How health systems can combat the COVID-19 'infodemic' — 4 insights

For health systems nationwide, COVID-19 has highlighted the importance of clear communication to patients and other stakeholders throughout the community. Over the last two years, being a public health authority is a role many healthcare organizations have grown into.

During an April webinar hosted by Becker's Hospital Review and sponsored by Elsevier’s ClinicalKey, five healthcare leaders discussed how their organizations have addressed misinformation during the pandemic:

  • Louise Chang, MD, global vice president, clinical solutions content strategy and partnerships, Elsevier
  • Cheng-Kai Kao, MD, associate chief medical information officer, University of Chicago Medicine
  • David Rottinghaus, MD, chief medical officer, Butler (Pa.) Health System
  • Amit Vashist, MD, senior vice president and chief clinical officer, Ballad Health in Johnson City, Tenn.
  • Brook Watts, MD, senior vice president for quality and chief medical officer, community and public health, The MetroHealth System in Cleveland

Four insights:

1. When it comes to scientific information, messaging must be tailored to different audiences. COVID-19 underscored that one message will never be appropriate for everyone. "What we realized is that we really need to think about how we tailor communication," Dr. Watts said. "We've always known that we have to do this, but the pandemic showed us with more granularity."

Part of tailoring messages for patients depends on their goals for care. "We had to become more comfortable discussing questions like what's your risk assessment, how do you want to live and what can you do to achieve more wellness and avoid getting sick?" Dr. Rottinghaus said. "It all goes back to knowing where people are starting from and what their opinions are."

2. To address patient misinformation, clinicians need current and actionable data. The University of Chicago Medicine did a lot of work internally to develop a consensus position about COVID-19, so that clinicians could share a unified, clear message with patients. "We leveraged different methods to get information to our providers, including clinical decision support," Dr. Kao said. "Our integrated clinical pathway program is embedded in the EHR and serves as a central source of truth. The clinical pathway always has the latest evidence. Some of that comes from content providers and some comes from our operations."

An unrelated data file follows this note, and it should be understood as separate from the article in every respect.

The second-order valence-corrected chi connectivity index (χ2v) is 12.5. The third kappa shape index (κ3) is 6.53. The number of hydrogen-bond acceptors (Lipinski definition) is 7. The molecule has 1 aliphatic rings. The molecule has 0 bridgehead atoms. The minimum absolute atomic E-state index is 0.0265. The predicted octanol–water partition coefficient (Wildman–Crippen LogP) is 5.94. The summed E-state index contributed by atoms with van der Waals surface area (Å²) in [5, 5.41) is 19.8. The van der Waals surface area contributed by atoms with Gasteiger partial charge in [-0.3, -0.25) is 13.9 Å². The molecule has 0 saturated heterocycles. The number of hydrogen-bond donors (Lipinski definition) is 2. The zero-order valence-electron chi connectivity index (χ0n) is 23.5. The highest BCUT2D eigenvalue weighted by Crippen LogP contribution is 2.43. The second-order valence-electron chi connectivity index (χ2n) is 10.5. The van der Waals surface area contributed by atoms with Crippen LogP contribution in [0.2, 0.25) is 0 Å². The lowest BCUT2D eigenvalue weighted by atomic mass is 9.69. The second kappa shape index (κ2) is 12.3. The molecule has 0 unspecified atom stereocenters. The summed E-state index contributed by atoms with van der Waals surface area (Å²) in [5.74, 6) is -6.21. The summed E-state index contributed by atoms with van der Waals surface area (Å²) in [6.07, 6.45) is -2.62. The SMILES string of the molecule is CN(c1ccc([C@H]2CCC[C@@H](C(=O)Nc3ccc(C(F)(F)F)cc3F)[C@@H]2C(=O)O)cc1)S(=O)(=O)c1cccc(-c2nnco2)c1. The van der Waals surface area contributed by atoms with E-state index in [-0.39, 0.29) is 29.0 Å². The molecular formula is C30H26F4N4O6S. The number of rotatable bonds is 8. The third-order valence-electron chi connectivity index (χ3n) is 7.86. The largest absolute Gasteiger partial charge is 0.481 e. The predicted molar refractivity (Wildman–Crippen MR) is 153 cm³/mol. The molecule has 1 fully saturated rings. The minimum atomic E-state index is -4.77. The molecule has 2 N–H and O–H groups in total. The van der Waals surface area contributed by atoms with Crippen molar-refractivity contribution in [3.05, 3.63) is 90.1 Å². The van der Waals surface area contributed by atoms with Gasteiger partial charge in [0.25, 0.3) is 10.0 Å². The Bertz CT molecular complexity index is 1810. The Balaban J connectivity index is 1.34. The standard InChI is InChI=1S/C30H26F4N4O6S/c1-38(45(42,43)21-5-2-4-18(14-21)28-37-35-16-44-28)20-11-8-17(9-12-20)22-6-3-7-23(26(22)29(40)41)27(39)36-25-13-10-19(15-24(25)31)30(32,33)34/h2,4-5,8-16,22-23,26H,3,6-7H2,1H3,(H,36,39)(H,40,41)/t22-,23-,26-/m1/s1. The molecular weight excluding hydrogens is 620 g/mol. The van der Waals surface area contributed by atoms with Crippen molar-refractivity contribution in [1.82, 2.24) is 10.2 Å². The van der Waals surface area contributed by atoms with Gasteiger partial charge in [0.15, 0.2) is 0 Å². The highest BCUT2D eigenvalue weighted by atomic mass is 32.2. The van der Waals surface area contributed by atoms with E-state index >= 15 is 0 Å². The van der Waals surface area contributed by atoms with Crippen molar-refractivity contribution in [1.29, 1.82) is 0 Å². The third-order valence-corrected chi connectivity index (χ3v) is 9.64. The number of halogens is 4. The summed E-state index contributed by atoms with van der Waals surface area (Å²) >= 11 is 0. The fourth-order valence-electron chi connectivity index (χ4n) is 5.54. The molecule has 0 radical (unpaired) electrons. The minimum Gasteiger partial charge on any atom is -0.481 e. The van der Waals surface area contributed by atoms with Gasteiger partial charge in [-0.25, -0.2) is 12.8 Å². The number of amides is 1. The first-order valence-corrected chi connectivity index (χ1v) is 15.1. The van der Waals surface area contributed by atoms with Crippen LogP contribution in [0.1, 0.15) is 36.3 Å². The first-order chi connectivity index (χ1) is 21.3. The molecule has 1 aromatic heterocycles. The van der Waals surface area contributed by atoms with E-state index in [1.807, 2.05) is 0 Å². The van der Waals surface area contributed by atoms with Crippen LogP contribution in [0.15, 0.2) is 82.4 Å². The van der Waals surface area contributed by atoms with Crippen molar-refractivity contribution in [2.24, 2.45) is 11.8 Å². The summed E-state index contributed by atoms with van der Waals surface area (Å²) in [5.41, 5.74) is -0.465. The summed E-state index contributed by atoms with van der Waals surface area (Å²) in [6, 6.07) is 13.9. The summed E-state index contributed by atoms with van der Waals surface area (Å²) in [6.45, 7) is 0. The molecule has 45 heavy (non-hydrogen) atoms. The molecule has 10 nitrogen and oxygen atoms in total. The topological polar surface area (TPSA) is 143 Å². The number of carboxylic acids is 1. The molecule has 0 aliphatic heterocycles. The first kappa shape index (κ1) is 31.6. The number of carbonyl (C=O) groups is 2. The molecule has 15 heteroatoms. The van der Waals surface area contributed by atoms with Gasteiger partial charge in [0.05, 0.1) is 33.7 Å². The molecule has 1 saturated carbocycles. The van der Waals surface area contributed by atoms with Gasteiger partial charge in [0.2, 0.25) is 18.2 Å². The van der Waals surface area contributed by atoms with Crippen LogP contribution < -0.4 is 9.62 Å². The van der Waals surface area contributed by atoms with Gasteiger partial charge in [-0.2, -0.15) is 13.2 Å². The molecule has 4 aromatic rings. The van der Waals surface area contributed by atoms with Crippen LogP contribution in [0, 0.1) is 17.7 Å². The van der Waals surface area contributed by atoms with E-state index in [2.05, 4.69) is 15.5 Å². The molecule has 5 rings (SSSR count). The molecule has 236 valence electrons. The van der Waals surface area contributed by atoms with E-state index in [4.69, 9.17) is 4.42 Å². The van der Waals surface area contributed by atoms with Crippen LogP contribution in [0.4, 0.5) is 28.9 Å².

3. Content providers cut through the noise in systematic ways to combat misinformation. Elsevier focuses on understanding its users, so it can support the messaging that happens at the front lines of healthcare. "First and foremost, we identify reliable and relevant information," Dr. Chang said. "We have dedicated teams that conduct surveillance of the literature on an ongoing basis. They make recommendations about which content to curate and to make available on platforms. Our goal is to surface information in actionable ways."

4. Health systems are also working proactively to educate the community. During the pandemic, healthcare leaders partnered with institutions like state, county and city department of health, Veterans Affairs and local medical schools to address common sources of misinformation. Different organizations used different approaches to information sharing. Ballad Health, for example, formed a COVID-19 treatment panel to speed the process of disseminating the right information.

Healthcare experts agree that the communications lessons learned during COVID-19 must not be forgotten. "Now is the time to start developing templates for our communications during the next pandemic," Dr. Vashist said. "We must use the COVID-19 experience as a starting point. It's not a question of whether another pandemic will happen; it's a question of when it will happen."

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